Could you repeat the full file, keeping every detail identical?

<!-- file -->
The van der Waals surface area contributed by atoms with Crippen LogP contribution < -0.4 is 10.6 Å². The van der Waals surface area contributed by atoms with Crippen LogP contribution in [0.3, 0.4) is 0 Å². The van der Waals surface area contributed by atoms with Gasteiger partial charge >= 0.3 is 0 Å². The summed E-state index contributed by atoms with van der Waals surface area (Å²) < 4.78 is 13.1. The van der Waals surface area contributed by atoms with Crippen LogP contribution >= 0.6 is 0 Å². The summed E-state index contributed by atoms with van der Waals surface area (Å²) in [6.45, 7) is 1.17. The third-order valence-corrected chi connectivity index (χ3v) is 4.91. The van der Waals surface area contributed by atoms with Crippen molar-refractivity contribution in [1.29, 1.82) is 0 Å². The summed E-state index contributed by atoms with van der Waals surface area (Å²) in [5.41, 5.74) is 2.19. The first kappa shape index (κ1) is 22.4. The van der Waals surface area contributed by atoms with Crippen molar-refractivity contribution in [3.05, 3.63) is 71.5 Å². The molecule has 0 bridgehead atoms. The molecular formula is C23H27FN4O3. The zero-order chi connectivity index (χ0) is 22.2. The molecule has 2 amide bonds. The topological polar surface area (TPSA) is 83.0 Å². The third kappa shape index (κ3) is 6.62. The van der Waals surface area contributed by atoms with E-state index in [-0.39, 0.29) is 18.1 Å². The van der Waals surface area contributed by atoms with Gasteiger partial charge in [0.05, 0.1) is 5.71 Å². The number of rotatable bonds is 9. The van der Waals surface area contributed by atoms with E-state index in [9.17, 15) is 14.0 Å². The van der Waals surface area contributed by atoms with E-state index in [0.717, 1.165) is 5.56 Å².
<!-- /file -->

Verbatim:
The van der Waals surface area contributed by atoms with Crippen LogP contribution < -0.4 is 10.6 Å². The van der Waals surface area contributed by atoms with Crippen LogP contribution in [0.3, 0.4) is 0 Å². The van der Waals surface area contributed by atoms with Gasteiger partial charge >= 0.3 is 0 Å². The summed E-state index contributed by atoms with van der Waals surface area (Å²) < 4.78 is 13.1. The van der Waals surface area contributed by atoms with Crippen LogP contribution >= 0.6 is 0 Å². The summed E-state index contributed by atoms with van der Waals surface area (Å²) in [6.45, 7) is 1.17. The third-order valence-corrected chi connectivity index (χ3v) is 4.91. The van der Waals surface area contributed by atoms with Crippen molar-refractivity contribution in [1.29, 1.82) is 0 Å². The summed E-state index contributed by atoms with van der Waals surface area (Å²) in [5.41, 5.74) is 2.19. The first kappa shape index (κ1) is 22.4. The van der Waals surface area contributed by atoms with Crippen molar-refractivity contribution in [3.05, 3.63) is 71.5 Å². The molecule has 0 bridgehead atoms. The molecular formula is C23H27FN4O3. The zero-order chi connectivity index (χ0) is 22.2. The molecule has 2 amide bonds. The topological polar surface area (TPSA) is 83.0 Å². The third kappa shape index (κ3) is 6.62. The van der Waals surface area contributed by atoms with E-state index in [-0.39, 0.29) is 18.1 Å². The van der Waals surface area contributed by atoms with Gasteiger partial charge in [0.05, 0.1) is 5.71 Å². The number of rotatable bonds is 9. The van der Waals surface area contributed by atoms with E-state index in [9.17, 15) is 14.0 Å². The van der Waals surface area contributed by atoms with E-state index in [0.717, 1.165) is 5.56 Å².